In addition to his novel writing, Frank made his presence known in journals and magazines. In 1914, he was made associate editor of Seven Arts, a journal which ran for just twelve installments but was nevertheless an important forum in which artists and writers could express their politics. Frank also became a regular contributor to the New Yorker in 1925 under the pseudonym, “Search-light.” That same year he was named contributing editor of the New Republic.
Frank followed The Unwelcome Man with The Dark Mother (1920), and a series he called “The Lyric Novels,” because they offer an emotional rather than rational experience, much like poetry. These novels include City Block (1922); Rehab (1922); Holiday (1923); and Chalk Face (1924).
City Block and Rehab did not received the critical attention Frank felt they deserved; T.S. Eliot’s The Wasteland appeared the same year, and Frank’s novels went relatively unnoticed. Disenchanted, Frank abandoned his fiction writing. Between the years 1924 to 1925, he wrote ninety-seven articles, two plays, and Virgin Spain: Scenes from the Spiritual Drama of a Great People, a cultural study of Spain for which he earned widespread recognition and critical acclaim in Latin America. The success of Virgin Spain led to the publication of The Re-discovery of America: An Introduction to a philosophy of American Life (1929); America Hispana: A Portrait and a Prospect (1931); and Dawn in Russia: The Record of a Journey (1932). During this time, Frank became more active politically, attending meetings, strikes, and protests with Sherwood Anderson, Theodore Dreiser, and others.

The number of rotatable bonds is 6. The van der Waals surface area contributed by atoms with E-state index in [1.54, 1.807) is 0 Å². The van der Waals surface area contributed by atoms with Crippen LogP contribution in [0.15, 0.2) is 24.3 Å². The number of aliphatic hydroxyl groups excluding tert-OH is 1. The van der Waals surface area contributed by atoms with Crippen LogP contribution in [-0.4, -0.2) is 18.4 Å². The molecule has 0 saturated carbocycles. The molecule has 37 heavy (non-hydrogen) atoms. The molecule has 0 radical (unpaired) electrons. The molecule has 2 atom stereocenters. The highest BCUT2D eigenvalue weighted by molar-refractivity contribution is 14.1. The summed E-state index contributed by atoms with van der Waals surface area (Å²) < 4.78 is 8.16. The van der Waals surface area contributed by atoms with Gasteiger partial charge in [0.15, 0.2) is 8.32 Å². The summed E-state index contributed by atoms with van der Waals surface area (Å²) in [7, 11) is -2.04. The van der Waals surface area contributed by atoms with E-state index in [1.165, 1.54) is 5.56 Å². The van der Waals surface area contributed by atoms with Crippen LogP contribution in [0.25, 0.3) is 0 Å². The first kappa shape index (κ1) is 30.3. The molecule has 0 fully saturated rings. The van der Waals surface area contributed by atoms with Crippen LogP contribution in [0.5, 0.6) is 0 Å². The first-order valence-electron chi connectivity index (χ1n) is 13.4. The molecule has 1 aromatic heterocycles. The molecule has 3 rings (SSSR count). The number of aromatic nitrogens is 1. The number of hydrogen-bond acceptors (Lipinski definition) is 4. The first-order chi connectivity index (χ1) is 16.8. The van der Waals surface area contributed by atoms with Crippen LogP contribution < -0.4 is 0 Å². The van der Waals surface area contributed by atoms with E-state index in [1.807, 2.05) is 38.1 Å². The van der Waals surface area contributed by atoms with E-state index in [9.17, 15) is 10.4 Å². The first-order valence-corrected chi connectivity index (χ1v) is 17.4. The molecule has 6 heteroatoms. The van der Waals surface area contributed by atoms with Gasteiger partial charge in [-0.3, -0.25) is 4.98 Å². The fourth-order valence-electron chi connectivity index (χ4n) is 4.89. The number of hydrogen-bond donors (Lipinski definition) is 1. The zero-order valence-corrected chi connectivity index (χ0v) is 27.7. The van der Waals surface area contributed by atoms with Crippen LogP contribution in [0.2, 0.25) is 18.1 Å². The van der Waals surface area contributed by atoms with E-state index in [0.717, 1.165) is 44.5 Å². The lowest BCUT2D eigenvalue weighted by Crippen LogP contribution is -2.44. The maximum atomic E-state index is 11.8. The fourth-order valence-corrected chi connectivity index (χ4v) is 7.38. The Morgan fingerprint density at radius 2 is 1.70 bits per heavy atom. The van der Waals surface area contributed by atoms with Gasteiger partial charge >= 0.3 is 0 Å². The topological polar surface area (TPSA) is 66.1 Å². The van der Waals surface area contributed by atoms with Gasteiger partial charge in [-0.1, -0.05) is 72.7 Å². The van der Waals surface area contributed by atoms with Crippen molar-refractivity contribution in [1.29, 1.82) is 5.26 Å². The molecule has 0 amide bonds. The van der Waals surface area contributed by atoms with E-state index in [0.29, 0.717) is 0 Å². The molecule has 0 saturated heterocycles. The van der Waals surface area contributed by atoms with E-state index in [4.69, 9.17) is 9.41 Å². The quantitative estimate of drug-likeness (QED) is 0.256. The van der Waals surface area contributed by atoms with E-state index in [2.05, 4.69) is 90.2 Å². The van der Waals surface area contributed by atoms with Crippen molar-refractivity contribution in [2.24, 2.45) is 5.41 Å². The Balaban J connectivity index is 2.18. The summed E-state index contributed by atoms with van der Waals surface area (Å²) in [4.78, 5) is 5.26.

Despite a successful lecture tour of Latin America in 1942 and the subsequent publication of South American Journey (1943) and Birth of a World: Simon Bolivar in Terms of His Peoples (1951), Frank returned to novel writing. In his later years, his popularity had declined to such an extent that he could not find publishers for his last two novels. He died in 1967, already forgotten by readers and critics alike.
Blake, Casey. “Waldo Frank.” Dictionary of Literary Biography: Modern American Critics, 1920–1955. Gregory S. Jay, Ed. Detroit: Gale Research Co., 1988. Eckley, Wilton. “Waldo Frank.” Dictionary of Literary Biography: American Novelists, 1910–1945. James J. Martine, ed. Detroit: Gale Research Co., 1981.
From the guide to the Waldo Frank papers, 1922–1965, (University of Delaware Library - Special Collections)
Novelist, social historian, and political activist.
Born in New Jersey in 1889, Waldo Frank wrote fourteen novels, eighteen volumes of social history, and over a hundred articles on literary and political subjects. Frank considered himself a "naturalistic mystic", believing many of the world's problems would be solved if individuals could achieve a oneness with the universe. Most of Frank's writings went unnoticed, although he had a successful lecture tour of Latin America in 1942. In the 1930s he became active politically, attending strikes and protests, yet when he died in 1967, he was pretty much forgotten by readers and critics.
From the description of Waldo Frank papers, ca. 1925-1935. (Newberry Library). WorldCat record id: 585890008